However, there are present in this case certain circumstances that cannot be reconciled with innocence as reasonably as they can be with guilt. We refer to the defendant leaving his employment early on the day in question without advising the younger Rosenfield, owner of the yard, and without asking for his pay for that day's work, as was his custom, and which custom was followed on the preceding day; his failure to return at any time for the wages due him; also, his admittedly false statements made to the officers at the time of his arrest wherein he denied knowing Mr. Rosenfield and falsely stated that while he had worked for the firm of J. Joseph Company (under which name the salvage yard was operated) ‘a couple of years prior to this time,’ he ‘was not working for him the preceding week.’ While it is true the defendant testified that he had in fact returned to the salvage yard to obtain the day's wages due him and the place was closed, this merely presented a conflict which the jury was entitled to resolve against him. The same may be said of defendant's explanation of way he falsely denied having recently worked at the yard, which he attributed to the fact that the officers had cursed and threatened him. When the foregoing facts were legally proven to the satisfaction of the jury, the latter were entitled to draw therefrom such inferences as were ‘warranted by a consideration of the usual propensities or passions of men, the particular propensities or passions of the person whose act is in question, the course of business, or the course of nature.’ Code Civ.Proc. §§ 1958 and 1960, subd. 2. The corpus delicti having admittedly been proven, we are unwilling to hold that the jury was not entitled to make a deduction from the foregoing proven facts that the defendant was the perpetrator of the crime charged against him. It is well settled that a fact or facts relating to the guilt of an accused may be established by circumstantial as well as by direct evidence; that the right to draw proper inferences from evidence is a function of the jury; and that so long as its conclusions do not do violence to reason or challenge credulity, an appellate tribunal is without power to substitute its finding of the ultimate fact in place of that arrived at by the constitutional as well as the statutory arbiter thereof. Evidence as to circumstances may be as conclusive in its convincing effect as the direct testimony of witnesses to the act charged against the defendant. Here there was proof of opportunity for the defendant to commit the offense, coupled with an unequal opportunity for others (because there is testimony that the customer had departed before the assault); there was proof of false statements which tended to disclose a consciousness of guilt; from all of which the jury reasonably could conclude that the defendant was guilty, as indicated by the verdict. People v. Kynette, 15 Cal.2d 731, 744, 104 P.2d 794. The case of People v. Flores, supra, relied upon by appellant, is distinguishable from the case at bar. In the cited case it was said (58 Cal.App.2d at page 769, 137 P.2d at page 769): ‘* * * It is manifest that every fact proven is consistent with the reasonable conclusion that the appellant did not participate in the theft of the automobile. There is, therefore, a failure of proof in particulars necessary to conviction of the crime of grand theft, and the question is one of law for the court.’ As heretofore pointed out, such is not the case here.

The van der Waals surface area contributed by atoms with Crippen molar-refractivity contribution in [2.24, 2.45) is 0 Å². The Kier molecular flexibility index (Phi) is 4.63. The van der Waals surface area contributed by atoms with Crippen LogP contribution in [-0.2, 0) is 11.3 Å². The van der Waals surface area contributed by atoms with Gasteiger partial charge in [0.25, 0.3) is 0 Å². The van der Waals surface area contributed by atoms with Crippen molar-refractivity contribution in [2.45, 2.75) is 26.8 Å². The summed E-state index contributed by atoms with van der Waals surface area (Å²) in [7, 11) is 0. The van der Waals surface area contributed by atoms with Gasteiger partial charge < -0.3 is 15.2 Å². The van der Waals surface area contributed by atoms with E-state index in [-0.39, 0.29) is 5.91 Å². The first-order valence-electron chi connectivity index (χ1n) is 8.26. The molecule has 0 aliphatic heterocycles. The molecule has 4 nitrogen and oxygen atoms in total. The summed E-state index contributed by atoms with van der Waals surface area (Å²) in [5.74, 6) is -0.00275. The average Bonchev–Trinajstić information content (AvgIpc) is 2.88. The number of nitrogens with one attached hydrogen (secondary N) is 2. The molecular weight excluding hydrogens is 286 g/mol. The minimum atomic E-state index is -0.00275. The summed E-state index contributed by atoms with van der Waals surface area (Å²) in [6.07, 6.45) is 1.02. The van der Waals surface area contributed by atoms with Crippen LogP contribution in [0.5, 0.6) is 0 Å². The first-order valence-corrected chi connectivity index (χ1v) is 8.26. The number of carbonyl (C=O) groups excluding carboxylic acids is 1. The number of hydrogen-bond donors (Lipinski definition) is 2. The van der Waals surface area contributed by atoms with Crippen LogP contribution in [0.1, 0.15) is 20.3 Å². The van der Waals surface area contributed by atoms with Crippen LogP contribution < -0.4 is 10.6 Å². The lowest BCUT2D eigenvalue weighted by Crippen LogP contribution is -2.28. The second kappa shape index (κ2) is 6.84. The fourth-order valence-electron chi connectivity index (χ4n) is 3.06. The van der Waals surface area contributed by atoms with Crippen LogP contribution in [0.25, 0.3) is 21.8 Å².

It is next urged that the trial court erred in permitting the district attorney, over defendant's objection, to cross-examine him respecting a purported statement to the officers in which he said that he came into possession of considerable money by gambling. In this regard the record reflects that during the presentation of the prosecution's case Officer Foster had testified that on the day following defendant's arrest the officer said to him, among other things, ‘I find your girl friend where you are rooming tells me that you had a considerable sum of money back a month or two ago. You tell me you have not been working any place. I also find now that you purchased an automobile recently and paid two hundred, I think it was—$275.00—my recollection now you paid that much cash and you have more to pay here. You had that sum of money. Can you explain to me where you got that money without having worked steadily anywhere.’ The defendant's reply, according to the officer, was, ‘Well, I won it gambling.’
The foregoing conversation was admitted over defendant's objection. Subsequently, during the cross-examination of the defendant, the following ensued:
‘Q. Had you been working regularly just before you started working on these two days in question? A. Had I been working regular?
‘Q. Regular? A. No sir, not steady.
‘Q. You had been out of employment some? A. Yes, sir.
‘Q. You remember having had a conversation with the officers about money that you had; isn't that true? A. Yes, sir.
‘Q. You told them that you had been gambling and got considerable money that way?’
Objection to the last interrogatory was overruled, and the defendant's answer thereto was ‘Yes.’